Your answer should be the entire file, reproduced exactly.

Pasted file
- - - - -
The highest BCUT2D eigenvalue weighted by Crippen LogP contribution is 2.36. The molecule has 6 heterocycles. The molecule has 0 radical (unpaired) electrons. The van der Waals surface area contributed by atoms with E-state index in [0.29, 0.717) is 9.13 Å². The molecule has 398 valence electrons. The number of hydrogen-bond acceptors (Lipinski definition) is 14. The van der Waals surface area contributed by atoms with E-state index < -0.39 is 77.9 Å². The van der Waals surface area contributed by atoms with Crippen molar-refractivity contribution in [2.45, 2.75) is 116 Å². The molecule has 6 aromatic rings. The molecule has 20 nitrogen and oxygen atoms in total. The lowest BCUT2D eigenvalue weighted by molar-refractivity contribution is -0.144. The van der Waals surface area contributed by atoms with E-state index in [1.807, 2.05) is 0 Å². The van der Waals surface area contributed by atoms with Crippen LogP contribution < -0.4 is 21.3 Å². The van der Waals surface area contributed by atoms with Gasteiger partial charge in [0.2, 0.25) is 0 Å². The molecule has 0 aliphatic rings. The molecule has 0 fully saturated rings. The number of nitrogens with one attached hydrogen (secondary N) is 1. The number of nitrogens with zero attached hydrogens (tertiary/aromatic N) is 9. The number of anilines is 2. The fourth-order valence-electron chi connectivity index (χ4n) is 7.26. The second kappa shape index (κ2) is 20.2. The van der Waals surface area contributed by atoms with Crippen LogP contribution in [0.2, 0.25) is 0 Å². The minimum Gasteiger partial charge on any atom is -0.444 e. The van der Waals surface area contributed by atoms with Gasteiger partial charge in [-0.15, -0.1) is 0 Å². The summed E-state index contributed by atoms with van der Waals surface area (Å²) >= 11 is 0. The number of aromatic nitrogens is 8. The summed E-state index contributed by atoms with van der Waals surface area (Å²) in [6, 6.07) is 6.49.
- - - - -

The highest BCUT2D eigenvalue weighted by Crippen LogP contribution is 2.36. The molecule has 6 heterocycles. The molecule has 0 radical (unpaired) electrons. The van der Waals surface area contributed by atoms with E-state index in [0.29, 0.717) is 9.13 Å². The molecule has 398 valence electrons. The number of hydrogen-bond acceptors (Lipinski definition) is 14. The van der Waals surface area contributed by atoms with E-state index < -0.39 is 77.9 Å². The van der Waals surface area contributed by atoms with Crippen molar-refractivity contribution in [2.45, 2.75) is 116 Å². The molecule has 6 aromatic rings. The molecule has 20 nitrogen and oxygen atoms in total. The lowest BCUT2D eigenvalue weighted by molar-refractivity contribution is -0.144. The van der Waals surface area contributed by atoms with E-state index in [1.807, 2.05) is 0 Å². The van der Waals surface area contributed by atoms with Crippen LogP contribution < -0.4 is 21.3 Å². The van der Waals surface area contributed by atoms with Gasteiger partial charge in [0.2, 0.25) is 0 Å². The molecule has 0 aliphatic rings. The molecule has 0 fully saturated rings. The number of nitrogens with one attached hydrogen (secondary N) is 1. The number of nitrogens with zero attached hydrogens (tertiary/aromatic N) is 9. The number of anilines is 2. The fourth-order valence-electron chi connectivity index (χ4n) is 7.26. The second kappa shape index (κ2) is 20.2. The van der Waals surface area contributed by atoms with Crippen LogP contribution in [0.2, 0.25) is 0 Å². The minimum Gasteiger partial charge on any atom is -0.444 e. The van der Waals surface area contributed by atoms with Gasteiger partial charge in [-0.15, -0.1) is 0 Å². The summed E-state index contributed by atoms with van der Waals surface area (Å²) >= 11 is 0. The number of aromatic nitrogens is 8. The summed E-state index contributed by atoms with van der Waals surface area (Å²) in [6, 6.07) is 6.49.